Last week, we discussed how Grouping is the first of four things we should consider before over-targeting without sufficient data and testing. This week we will look at the second consideration: How Referring Traffic data may trump over-targeting when considering how best to serve our advertisers.

Referring traffic – it is helpful to consider where the user was before they came to the content on which we serve them an ad, as this may reveal what they are in the right frame of mind for, or "their intention" to use online marketing-speak.

To consider the intention of the user, it is helpful to visualize that person running out to catch a pass; they are moving and we need to hit them with the ball where they are going to be. By the time that user sees our ad on that content, what is their intention? Where were they before they came to that content? What drove them to that content that day, that moment? Were they looking for entertainment? Shopping? Information? Connecting with friends? How did they discover this content? Through a link on a search engine? Through a recommendation on a social media page? Are they already a loyal follower of that content? Do we show a different creative if the person comes to that content via a tablet vs. a PC?

While we can use our analytics tool when studying our own site's traffic, marketers need comScore for directional guidance on this when looking at the traffic that comes to someone else's site…and it's even less exact when trying to determine the referring agents driving traffic to sites within networks. Considering the types of referring traffic: site visitors often come by circuitous routes along the way going through Social Media (currently #1 referring agent); Search (for some sites, paid traffic drives the most visitors, for others, clicks on organic links drives the most traffic – in both cases the users are primarily attracted to the content, not the site); another publisher site; shared media or from that user's Favorites, etc. Should we consider the effect of referring less than or more than the selection of demographic target? Maybe that user is moving in the direction we (the marketer) need even if the user is not the exact demographic profile we thought we wanted to target or the content was not exactly what we envisioned? And, of course, does serving ads on mobile devices mean that we should consider altering the demo target by device? And, if so, how do we know for sure before we run the campaign what is the right target?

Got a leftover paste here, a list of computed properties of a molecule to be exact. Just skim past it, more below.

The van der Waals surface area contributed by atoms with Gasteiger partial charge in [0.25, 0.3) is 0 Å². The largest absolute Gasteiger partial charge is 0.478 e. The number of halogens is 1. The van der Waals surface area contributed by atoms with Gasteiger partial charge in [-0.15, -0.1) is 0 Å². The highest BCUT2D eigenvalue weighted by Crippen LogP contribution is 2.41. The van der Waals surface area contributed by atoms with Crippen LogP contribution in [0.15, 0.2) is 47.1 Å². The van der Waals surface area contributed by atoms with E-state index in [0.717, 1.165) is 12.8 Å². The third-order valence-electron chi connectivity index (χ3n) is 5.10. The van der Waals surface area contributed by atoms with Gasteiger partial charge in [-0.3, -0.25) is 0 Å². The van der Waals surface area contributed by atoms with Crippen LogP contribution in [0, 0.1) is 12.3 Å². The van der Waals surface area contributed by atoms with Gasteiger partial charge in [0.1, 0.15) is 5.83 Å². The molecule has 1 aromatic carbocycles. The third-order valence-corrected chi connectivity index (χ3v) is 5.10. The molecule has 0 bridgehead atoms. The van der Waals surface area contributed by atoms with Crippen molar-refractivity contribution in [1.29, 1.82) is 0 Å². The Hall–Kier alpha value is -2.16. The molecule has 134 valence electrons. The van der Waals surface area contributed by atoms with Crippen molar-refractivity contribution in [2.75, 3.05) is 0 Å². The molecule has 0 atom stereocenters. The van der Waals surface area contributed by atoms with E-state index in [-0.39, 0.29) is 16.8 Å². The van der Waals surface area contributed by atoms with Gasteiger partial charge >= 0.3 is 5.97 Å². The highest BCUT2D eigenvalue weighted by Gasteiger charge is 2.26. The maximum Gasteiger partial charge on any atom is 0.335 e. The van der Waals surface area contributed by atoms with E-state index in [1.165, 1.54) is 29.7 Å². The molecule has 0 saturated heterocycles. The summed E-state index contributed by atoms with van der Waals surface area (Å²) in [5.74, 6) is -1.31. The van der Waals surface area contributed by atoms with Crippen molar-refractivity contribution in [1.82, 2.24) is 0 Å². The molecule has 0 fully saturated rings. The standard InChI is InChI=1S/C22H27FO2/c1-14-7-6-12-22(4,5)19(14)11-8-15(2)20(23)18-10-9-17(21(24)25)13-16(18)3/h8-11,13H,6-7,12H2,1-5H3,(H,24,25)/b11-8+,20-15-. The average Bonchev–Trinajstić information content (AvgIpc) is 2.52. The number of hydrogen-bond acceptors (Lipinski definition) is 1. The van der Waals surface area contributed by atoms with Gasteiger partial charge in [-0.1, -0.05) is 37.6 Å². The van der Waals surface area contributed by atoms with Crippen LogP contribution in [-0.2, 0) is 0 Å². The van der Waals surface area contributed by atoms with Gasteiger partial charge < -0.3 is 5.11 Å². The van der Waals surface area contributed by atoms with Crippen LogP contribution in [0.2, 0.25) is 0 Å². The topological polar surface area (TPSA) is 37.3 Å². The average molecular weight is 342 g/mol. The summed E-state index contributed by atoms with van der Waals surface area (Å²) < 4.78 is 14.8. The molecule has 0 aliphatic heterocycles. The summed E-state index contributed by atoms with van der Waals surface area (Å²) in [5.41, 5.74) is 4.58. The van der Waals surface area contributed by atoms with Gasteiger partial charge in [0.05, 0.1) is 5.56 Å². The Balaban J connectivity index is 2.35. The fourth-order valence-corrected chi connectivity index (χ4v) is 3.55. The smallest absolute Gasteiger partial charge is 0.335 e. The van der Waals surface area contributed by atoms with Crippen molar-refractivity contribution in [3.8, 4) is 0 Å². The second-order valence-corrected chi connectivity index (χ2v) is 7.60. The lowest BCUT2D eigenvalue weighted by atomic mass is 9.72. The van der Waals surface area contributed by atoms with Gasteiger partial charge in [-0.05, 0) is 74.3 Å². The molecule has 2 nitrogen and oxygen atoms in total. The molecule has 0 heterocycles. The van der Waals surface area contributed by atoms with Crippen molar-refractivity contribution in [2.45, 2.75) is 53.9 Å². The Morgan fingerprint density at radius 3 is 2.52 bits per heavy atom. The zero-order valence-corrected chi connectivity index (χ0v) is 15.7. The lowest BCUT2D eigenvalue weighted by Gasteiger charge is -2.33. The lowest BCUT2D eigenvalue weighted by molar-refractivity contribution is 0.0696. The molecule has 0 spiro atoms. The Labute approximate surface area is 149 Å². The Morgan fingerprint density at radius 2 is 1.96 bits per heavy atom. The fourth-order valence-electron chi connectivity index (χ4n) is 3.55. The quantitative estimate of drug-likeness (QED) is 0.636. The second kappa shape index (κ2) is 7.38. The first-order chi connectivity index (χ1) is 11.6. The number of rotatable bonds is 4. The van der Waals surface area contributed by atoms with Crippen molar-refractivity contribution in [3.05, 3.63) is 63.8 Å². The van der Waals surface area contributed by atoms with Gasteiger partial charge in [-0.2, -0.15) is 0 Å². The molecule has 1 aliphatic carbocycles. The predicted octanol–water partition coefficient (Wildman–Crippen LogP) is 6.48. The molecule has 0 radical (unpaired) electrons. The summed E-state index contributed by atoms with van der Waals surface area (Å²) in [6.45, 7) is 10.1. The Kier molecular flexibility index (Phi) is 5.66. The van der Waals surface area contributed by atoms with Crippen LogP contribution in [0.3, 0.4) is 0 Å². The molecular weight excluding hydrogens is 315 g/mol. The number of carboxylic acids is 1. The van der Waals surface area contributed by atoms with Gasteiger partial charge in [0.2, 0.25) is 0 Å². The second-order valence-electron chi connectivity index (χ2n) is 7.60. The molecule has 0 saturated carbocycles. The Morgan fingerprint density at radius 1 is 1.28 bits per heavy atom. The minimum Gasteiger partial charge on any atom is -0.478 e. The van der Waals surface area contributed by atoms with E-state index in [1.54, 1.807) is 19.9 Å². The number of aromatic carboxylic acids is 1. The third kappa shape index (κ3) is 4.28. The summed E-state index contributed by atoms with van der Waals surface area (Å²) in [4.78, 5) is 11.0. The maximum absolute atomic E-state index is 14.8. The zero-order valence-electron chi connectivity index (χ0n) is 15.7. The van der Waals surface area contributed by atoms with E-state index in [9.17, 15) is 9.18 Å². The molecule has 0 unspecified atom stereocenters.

Backing in the right creative to match various intentions seems intuitively easier than guessing which exact target will convert best against a single creative, even if the conversion is proportional like following a brand on Twitter. Given that, why the over-reliance on targeting rather than referring? Is there a shortage of creatives? Can't we create and test more? Maybe the landing page, which didn't convert our target would work against a slightly different target with the right referring criteria?

Is this another example of how over-targeting may be costing the advertiser in terms of lost conversions as well as lost learning opportunities?

So far, we have focused on how Grouping and Referring should be considered before tight-targeting requirements are locked in. Next time we will look at the secret sauce behind behavioral targeting – Taxonomy – and why we need to consider this before insisting on a "too-tight" BT target.